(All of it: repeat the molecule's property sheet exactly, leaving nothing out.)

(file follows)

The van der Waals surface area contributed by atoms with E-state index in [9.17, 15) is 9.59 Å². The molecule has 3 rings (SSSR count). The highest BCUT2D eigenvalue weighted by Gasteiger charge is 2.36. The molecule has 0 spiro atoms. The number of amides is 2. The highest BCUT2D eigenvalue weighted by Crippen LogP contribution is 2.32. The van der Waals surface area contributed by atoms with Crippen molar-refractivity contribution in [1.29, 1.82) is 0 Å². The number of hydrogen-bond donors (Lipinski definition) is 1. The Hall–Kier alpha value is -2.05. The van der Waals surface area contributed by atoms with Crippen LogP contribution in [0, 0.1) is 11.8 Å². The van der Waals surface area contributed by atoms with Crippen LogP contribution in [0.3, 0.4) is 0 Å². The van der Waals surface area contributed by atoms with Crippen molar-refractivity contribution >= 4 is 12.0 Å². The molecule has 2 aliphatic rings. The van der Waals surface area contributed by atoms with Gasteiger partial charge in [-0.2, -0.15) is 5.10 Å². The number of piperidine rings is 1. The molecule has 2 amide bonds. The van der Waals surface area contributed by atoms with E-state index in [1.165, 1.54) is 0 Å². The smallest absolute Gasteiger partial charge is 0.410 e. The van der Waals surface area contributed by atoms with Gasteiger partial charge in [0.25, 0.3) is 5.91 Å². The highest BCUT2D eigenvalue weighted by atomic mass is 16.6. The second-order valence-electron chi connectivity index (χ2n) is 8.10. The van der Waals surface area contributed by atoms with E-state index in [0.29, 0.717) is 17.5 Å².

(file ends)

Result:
The van der Waals surface area contributed by atoms with E-state index in [9.17, 15) is 9.59 Å². The molecule has 3 rings (SSSR count). The highest BCUT2D eigenvalue weighted by Gasteiger charge is 2.36. The molecule has 0 spiro atoms. The number of amides is 2. The highest BCUT2D eigenvalue weighted by Crippen LogP contribution is 2.32. The van der Waals surface area contributed by atoms with Crippen molar-refractivity contribution in [1.29, 1.82) is 0 Å². The number of hydrogen-bond donors (Lipinski definition) is 1. The Hall–Kier alpha value is -2.05. The van der Waals surface area contributed by atoms with Crippen LogP contribution in [0, 0.1) is 11.8 Å². The van der Waals surface area contributed by atoms with Crippen LogP contribution in [0.3, 0.4) is 0 Å². The van der Waals surface area contributed by atoms with Crippen molar-refractivity contribution >= 4 is 12.0 Å². The molecule has 2 aliphatic rings. The van der Waals surface area contributed by atoms with Gasteiger partial charge in [-0.2, -0.15) is 5.10 Å². The number of piperidine rings is 1. The molecule has 2 amide bonds. The van der Waals surface area contributed by atoms with E-state index in [1.165, 1.54) is 0 Å². The smallest absolute Gasteiger partial charge is 0.410 e. The van der Waals surface area contributed by atoms with Gasteiger partial charge in [0.25, 0.3) is 5.91 Å². The highest BCUT2D eigenvalue weighted by atomic mass is 16.6. The second-order valence-electron chi connectivity index (χ2n) is 8.10. The van der Waals surface area contributed by atoms with E-state index in [0.29, 0.717) is 17.5 Å².